The village in question is a sheep-raising community. The village idiot, Noah (Adrien Brody), serves as the only reminder of human fault. The blind girl Ivy (Bryce Dallas Howard) loves a shy village lad, Lucius (Joaquin Phoenix). In the autumnal woods surrounding the town exist hell-creatures known as "Those We Don't Speak Of." We see one early in the film. It has long claws and enormous porcupine spikes protruding through its dirty scarlet cloak. The Village's point about America's siege mentality is similarly blunted, probably because of director M. Night Shyamalan's soft heart. Shyamalan's dark side is more like a beige side. The film is almost about the American paranoid streak, but Shyamalan really admires these simple clean sons of the soil, the type who have never existed outside a movie theater. Stuck between allegory and straight horror, The Village is often dull. Shyamalan's starchy, earth-toned direction overcomes the story. As always, he has almost no sense of humor. (RvB)

The Virgin Suicides
Full text review.

Full text review.
Virtuosity has not only an above-average villain (Russell Crowe's computer-generated killer, a sort of Max Deathroom) but also a good hero, Denzel Washington's Virgil Tibbs of the year 2020. Washington plays an ex-cop recruited to track down a virtual reality killer escaped into our world, via circumstances explained with some scientific double talk. Director Brett Leonard (Lawnmower Man) doesn't have a fraction of the taste of his stars, who carry the action very well through the obligatory shootouts and chases. (RvB)

(R; 94 min.) The basic setup for Alien works perfectly well translated to a storm-stranded satellite-communications ship in the new sci-fi gross-out Virus. The setting isn't extraterrestrial, but the threat is: a form of purely electronic life that zaps through the atmosphere, takes up residence in the ship's computers and proceeds to create a physical self for itself so it can conduct some ingenious, if gory, biotech experiments on humans. All that stands between humankind and utter annihilation once the creature in the mainframe makes an uplink to the mainland is Jamie Lee Curtis—and, as she proved in Halloween H20, that's enough. Curtis plays the navigation officer aboard a cargo-hauling tug captained by Donald Sutherland. Driven by hurricane-whipped waves, the tug heads for the eye of the storm and runs smack into a seemingly abandoned communications vessel, which served as a link with the Russian space station MIR, the source of the trouble. Sutherland, his hooded eyes glinting with greed, wants to claim salvage rights; unfortunately, the alien has other ideas. Curtis, Sutherland and mates—including William Baldwin, Joanna Pacula and Cliff Curtis (Once Were Warriors)—spend the rest of movie running away from the mechanical agents the alien intelligence constructs to do its nefarious bidding. All that I ask from such a rigidly determined plot are clever monster riffs, plenty of explosions, just the right amount of bloodletting and, since it's set at sea, good tank work on the miniatures. Virus delivers on all counts. Overall, the film is like listening to an old standard played straight by a jazzman who appreciates the past: there are no real surprises, but no disappointments either. (MSG)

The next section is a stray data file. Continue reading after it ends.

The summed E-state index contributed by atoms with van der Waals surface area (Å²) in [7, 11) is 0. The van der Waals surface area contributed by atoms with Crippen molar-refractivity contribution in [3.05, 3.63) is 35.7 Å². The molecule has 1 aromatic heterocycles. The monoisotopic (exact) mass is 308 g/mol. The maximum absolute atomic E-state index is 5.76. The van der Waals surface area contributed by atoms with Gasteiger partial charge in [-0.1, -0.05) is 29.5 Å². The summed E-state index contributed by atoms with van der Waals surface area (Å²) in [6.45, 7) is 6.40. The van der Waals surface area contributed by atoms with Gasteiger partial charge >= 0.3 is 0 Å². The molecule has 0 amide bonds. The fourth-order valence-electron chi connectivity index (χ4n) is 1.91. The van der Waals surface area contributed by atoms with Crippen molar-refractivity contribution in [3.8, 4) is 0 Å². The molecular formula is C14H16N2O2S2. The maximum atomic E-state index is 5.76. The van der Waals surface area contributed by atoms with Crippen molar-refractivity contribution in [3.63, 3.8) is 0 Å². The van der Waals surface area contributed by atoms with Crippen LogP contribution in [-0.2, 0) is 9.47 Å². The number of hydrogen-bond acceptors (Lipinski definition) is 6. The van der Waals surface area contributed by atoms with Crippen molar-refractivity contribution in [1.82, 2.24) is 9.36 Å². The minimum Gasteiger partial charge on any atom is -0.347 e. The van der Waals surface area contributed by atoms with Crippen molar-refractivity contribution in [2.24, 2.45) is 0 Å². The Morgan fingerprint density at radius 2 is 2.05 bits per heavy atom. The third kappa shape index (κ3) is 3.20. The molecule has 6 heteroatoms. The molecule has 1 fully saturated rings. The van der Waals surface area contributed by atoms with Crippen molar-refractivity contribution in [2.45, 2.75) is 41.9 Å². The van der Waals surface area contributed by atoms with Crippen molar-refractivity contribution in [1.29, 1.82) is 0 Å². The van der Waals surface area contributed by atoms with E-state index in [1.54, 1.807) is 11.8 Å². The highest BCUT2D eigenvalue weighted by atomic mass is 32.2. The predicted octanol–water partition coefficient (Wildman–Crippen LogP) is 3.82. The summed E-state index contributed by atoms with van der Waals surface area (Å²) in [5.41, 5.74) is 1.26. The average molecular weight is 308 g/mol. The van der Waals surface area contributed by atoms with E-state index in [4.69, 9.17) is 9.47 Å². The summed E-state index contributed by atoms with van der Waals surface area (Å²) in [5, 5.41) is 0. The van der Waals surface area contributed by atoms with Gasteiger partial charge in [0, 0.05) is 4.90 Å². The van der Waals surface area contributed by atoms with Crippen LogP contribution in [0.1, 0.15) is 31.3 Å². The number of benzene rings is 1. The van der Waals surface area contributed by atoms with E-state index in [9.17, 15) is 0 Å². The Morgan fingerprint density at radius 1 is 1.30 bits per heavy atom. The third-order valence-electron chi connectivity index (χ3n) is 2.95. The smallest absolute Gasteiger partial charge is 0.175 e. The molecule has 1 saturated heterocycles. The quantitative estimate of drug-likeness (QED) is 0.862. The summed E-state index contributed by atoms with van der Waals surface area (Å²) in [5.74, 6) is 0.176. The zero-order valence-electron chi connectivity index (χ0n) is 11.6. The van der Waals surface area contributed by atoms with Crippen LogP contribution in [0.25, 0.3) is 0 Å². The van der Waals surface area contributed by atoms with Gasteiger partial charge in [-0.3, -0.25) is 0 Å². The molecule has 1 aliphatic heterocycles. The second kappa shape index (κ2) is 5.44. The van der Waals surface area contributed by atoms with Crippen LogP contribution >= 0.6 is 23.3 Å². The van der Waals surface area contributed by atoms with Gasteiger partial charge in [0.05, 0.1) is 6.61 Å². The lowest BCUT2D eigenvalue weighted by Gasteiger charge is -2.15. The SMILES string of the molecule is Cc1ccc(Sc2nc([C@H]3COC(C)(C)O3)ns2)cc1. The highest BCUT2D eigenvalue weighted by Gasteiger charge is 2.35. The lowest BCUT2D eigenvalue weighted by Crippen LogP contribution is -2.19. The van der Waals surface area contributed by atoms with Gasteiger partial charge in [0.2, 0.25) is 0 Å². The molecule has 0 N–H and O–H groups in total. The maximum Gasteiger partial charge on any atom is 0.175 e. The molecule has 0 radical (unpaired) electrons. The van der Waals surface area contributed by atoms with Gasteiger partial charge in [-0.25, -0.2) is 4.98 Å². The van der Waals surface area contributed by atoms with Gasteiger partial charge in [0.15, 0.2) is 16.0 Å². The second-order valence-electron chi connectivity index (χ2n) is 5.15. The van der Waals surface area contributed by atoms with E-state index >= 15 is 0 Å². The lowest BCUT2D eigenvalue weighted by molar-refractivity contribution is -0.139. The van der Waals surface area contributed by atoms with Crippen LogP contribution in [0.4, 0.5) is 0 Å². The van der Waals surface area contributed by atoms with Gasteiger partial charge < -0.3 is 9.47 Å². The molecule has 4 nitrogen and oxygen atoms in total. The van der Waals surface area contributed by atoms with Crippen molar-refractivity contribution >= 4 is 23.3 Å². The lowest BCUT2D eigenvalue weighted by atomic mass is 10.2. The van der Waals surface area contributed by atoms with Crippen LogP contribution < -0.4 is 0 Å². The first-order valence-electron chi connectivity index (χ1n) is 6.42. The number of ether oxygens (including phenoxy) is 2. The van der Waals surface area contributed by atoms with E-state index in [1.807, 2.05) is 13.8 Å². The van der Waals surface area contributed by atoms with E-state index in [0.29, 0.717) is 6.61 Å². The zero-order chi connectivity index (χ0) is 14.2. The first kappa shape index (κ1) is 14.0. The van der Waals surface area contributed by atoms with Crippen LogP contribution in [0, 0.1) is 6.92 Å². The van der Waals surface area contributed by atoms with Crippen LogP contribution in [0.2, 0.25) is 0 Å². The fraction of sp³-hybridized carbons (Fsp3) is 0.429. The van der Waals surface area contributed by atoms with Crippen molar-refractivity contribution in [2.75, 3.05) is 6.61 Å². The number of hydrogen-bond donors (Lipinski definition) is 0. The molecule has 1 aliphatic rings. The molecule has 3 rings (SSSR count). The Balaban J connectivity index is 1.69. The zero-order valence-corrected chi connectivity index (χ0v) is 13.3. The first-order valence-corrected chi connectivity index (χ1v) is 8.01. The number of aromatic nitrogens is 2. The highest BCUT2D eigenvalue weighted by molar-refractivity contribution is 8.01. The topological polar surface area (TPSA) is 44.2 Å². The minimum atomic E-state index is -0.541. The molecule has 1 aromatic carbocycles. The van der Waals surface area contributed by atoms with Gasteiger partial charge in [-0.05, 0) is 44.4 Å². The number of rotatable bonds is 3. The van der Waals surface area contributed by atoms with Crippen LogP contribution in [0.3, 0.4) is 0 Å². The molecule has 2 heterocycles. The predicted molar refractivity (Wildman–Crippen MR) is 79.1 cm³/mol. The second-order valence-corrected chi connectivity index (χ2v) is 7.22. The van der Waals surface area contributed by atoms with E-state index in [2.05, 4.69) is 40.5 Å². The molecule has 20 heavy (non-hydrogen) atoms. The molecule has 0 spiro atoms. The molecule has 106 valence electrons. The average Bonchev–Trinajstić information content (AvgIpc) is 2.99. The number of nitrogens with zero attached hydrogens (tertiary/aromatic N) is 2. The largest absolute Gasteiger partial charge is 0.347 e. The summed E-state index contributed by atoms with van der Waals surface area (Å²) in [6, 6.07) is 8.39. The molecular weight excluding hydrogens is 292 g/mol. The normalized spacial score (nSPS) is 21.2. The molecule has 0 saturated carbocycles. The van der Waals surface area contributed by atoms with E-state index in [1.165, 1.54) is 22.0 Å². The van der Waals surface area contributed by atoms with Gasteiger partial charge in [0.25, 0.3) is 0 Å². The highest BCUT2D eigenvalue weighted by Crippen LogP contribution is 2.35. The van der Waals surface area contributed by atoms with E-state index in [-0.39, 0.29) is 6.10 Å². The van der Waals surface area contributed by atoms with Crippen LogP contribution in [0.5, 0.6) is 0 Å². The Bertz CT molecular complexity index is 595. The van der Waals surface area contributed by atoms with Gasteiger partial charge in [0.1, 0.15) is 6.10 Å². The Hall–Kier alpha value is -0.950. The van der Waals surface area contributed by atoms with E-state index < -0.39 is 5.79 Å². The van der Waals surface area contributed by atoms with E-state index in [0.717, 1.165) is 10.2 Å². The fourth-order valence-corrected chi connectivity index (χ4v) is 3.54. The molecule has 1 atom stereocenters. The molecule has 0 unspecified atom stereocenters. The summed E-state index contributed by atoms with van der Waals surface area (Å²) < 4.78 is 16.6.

Les Visiteurs
(1993) The hit comedy about medieval time travelers stuck in today's Paris—remade as the American flop Just Visiting. (Plays Aug 10 at 7:30pm at the Palo Alto Art Center, 1313 Newell Rd; $5/$7; see for details.) (RvB)

Les Visiteurs du Soir
(1942) A Michel Carné about two traveling minstrels in 15th-century France who fall in love with two sisters. Part of the Summer of Love Crimes series.

Viva Zapata/The Magnificent Seven
(1952) Elia Kazan's story of the Mexican martyr, with Marlon Brando in the lead. Kazan's direction seems to owe a little to Eisenstein's Que Viva Mexico, even while it steers clear of thorny politics. John Steinbeck's script is heavy on the proverbs, and the sight of all those gringos in the cast hasn't aged the film well. Thus it's hard to find on video and rarely revived, despite the mighty Brando himself and the born-in-Chihuahua Anthony Quinn as Zapata's brother. BILLED WITH The Magnificent Seven (1960) An inspired remake of Seven Samurai, shot in Mexico; this wide-screen Western is made immortal in some respects by the late Elmer Bernstein's score. (Plays Nov 5-7 in Palo Alto at the Stanford Theater.) (RvB)